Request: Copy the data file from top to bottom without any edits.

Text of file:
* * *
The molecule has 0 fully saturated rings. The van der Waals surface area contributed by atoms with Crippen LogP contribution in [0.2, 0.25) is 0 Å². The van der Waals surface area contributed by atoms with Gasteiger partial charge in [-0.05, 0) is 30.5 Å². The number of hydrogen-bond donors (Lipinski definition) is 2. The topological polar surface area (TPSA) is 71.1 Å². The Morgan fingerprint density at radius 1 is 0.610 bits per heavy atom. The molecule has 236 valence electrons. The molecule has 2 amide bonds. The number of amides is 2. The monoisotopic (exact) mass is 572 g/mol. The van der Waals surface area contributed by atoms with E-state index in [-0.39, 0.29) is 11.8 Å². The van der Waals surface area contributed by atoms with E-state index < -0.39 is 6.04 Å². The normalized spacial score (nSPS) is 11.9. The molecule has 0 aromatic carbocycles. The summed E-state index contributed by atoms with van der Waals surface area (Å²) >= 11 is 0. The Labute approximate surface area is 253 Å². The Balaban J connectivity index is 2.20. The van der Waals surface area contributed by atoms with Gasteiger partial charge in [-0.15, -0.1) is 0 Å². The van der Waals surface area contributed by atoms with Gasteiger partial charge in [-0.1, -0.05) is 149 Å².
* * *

The molecule has 0 fully saturated rings. The van der Waals surface area contributed by atoms with Crippen LogP contribution in [0.2, 0.25) is 0 Å². The van der Waals surface area contributed by atoms with Gasteiger partial charge in [-0.05, 0) is 30.5 Å². The number of hydrogen-bond donors (Lipinski definition) is 2. The topological polar surface area (TPSA) is 71.1 Å². The Morgan fingerprint density at radius 1 is 0.610 bits per heavy atom. The molecule has 236 valence electrons. The molecule has 2 amide bonds. The number of amides is 2. The monoisotopic (exact) mass is 572 g/mol. The van der Waals surface area contributed by atoms with E-state index in [-0.39, 0.29) is 11.8 Å². The van der Waals surface area contributed by atoms with E-state index < -0.39 is 6.04 Å². The normalized spacial score (nSPS) is 11.9. The molecule has 0 aromatic carbocycles. The summed E-state index contributed by atoms with van der Waals surface area (Å²) >= 11 is 0. The Labute approximate surface area is 253 Å². The Balaban J connectivity index is 2.20. The van der Waals surface area contributed by atoms with Gasteiger partial charge in [-0.15, -0.1) is 0 Å². The van der Waals surface area contributed by atoms with Gasteiger partial charge in [-0.1, -0.05) is 149 Å².